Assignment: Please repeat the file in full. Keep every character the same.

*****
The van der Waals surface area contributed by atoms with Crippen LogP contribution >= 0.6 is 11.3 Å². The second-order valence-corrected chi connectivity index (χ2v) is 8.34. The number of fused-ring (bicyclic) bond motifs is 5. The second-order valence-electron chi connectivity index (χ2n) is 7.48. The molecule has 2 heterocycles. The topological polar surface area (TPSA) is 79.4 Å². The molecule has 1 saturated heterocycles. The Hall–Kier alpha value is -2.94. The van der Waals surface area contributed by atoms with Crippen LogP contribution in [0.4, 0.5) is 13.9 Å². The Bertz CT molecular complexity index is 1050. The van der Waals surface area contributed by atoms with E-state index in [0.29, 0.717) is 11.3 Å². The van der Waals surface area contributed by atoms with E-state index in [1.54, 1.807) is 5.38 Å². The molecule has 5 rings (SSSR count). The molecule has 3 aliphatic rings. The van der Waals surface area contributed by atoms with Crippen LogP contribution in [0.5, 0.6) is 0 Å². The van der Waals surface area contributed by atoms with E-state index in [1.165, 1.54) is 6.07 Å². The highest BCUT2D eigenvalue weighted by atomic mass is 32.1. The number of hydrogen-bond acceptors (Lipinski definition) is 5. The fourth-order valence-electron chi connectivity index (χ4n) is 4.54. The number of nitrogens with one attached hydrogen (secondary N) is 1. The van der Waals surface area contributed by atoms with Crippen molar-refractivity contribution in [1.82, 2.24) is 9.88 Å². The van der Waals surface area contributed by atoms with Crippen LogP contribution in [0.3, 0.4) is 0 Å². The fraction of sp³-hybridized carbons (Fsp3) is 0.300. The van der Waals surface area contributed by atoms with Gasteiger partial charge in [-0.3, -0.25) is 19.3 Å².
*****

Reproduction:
The van der Waals surface area contributed by atoms with Crippen LogP contribution >= 0.6 is 11.3 Å². The second-order valence-corrected chi connectivity index (χ2v) is 8.34. The number of fused-ring (bicyclic) bond motifs is 5. The second-order valence-electron chi connectivity index (χ2n) is 7.48. The molecule has 2 heterocycles. The topological polar surface area (TPSA) is 79.4 Å². The molecule has 1 saturated heterocycles. The Hall–Kier alpha value is -2.94. The van der Waals surface area contributed by atoms with Crippen LogP contribution in [0.4, 0.5) is 13.9 Å². The Bertz CT molecular complexity index is 1050. The van der Waals surface area contributed by atoms with E-state index in [0.29, 0.717) is 11.3 Å². The van der Waals surface area contributed by atoms with E-state index in [1.54, 1.807) is 5.38 Å². The molecule has 5 rings (SSSR count). The molecule has 3 aliphatic rings. The van der Waals surface area contributed by atoms with Crippen LogP contribution in [0.5, 0.6) is 0 Å². The van der Waals surface area contributed by atoms with E-state index in [1.165, 1.54) is 6.07 Å². The highest BCUT2D eigenvalue weighted by atomic mass is 32.1. The number of hydrogen-bond acceptors (Lipinski definition) is 5. The fourth-order valence-electron chi connectivity index (χ4n) is 4.54. The number of nitrogens with one attached hydrogen (secondary N) is 1. The van der Waals surface area contributed by atoms with Crippen molar-refractivity contribution in [1.82, 2.24) is 9.88 Å². The van der Waals surface area contributed by atoms with Crippen LogP contribution in [0.3, 0.4) is 0 Å². The fraction of sp³-hybridized carbons (Fsp3) is 0.300. The van der Waals surface area contributed by atoms with Gasteiger partial charge in [-0.3, -0.25) is 19.3 Å².